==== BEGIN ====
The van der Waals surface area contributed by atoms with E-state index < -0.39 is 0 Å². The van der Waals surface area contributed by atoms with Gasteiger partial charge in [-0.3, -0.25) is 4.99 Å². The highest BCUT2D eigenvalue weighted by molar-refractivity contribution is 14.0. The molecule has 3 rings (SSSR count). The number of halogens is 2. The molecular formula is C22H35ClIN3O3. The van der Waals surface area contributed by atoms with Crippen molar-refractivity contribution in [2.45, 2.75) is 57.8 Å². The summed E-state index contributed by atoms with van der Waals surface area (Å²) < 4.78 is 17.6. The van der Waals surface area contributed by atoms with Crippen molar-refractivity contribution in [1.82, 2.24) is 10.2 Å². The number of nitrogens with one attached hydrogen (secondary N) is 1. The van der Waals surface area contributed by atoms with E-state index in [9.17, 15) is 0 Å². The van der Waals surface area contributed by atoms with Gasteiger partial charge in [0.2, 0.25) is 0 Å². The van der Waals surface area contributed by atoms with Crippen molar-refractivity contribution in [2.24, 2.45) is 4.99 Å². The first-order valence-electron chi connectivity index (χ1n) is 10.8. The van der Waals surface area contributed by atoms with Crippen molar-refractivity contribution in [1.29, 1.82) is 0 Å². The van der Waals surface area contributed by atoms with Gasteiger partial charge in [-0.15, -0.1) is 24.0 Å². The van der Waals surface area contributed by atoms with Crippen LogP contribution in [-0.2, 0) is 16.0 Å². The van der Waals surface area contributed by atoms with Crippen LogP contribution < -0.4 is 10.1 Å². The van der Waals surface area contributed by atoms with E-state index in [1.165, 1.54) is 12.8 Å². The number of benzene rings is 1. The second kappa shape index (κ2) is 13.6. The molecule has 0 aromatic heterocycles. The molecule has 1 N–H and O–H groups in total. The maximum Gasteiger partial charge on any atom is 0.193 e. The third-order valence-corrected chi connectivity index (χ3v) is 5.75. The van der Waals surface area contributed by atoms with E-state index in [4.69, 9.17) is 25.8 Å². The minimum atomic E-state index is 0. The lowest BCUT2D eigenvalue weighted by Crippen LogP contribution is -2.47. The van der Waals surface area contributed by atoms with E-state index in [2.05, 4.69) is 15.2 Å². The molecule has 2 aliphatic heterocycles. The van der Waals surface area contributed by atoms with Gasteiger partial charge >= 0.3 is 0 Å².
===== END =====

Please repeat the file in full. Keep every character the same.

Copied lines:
The van der Waals surface area contributed by atoms with E-state index < -0.39 is 0 Å². The van der Waals surface area contributed by atoms with Gasteiger partial charge in [-0.3, -0.25) is 4.99 Å². The highest BCUT2D eigenvalue weighted by molar-refractivity contribution is 14.0. The molecule has 3 rings (SSSR count). The number of halogens is 2. The molecular formula is C22H35ClIN3O3. The van der Waals surface area contributed by atoms with Crippen molar-refractivity contribution in [2.45, 2.75) is 57.8 Å². The summed E-state index contributed by atoms with van der Waals surface area (Å²) < 4.78 is 17.6. The van der Waals surface area contributed by atoms with Crippen molar-refractivity contribution in [1.82, 2.24) is 10.2 Å². The number of nitrogens with one attached hydrogen (secondary N) is 1. The van der Waals surface area contributed by atoms with E-state index in [9.17, 15) is 0 Å². The van der Waals surface area contributed by atoms with Gasteiger partial charge in [0.2, 0.25) is 0 Å². The van der Waals surface area contributed by atoms with Crippen molar-refractivity contribution in [2.24, 2.45) is 4.99 Å². The first-order valence-electron chi connectivity index (χ1n) is 10.8. The van der Waals surface area contributed by atoms with Crippen molar-refractivity contribution in [1.29, 1.82) is 0 Å². The van der Waals surface area contributed by atoms with Gasteiger partial charge in [-0.15, -0.1) is 24.0 Å². The van der Waals surface area contributed by atoms with Crippen LogP contribution in [-0.2, 0) is 16.0 Å². The van der Waals surface area contributed by atoms with Crippen LogP contribution < -0.4 is 10.1 Å². The van der Waals surface area contributed by atoms with E-state index in [1.165, 1.54) is 12.8 Å². The number of benzene rings is 1. The second kappa shape index (κ2) is 13.6. The molecule has 0 aromatic heterocycles. The molecule has 1 N–H and O–H groups in total. The maximum Gasteiger partial charge on any atom is 0.193 e. The third-order valence-corrected chi connectivity index (χ3v) is 5.75. The van der Waals surface area contributed by atoms with E-state index in [4.69, 9.17) is 25.8 Å². The minimum atomic E-state index is 0. The lowest BCUT2D eigenvalue weighted by Crippen LogP contribution is -2.47. The van der Waals surface area contributed by atoms with E-state index in [2.05, 4.69) is 15.2 Å². The molecule has 2 aliphatic heterocycles. The van der Waals surface area contributed by atoms with Gasteiger partial charge >= 0.3 is 0 Å².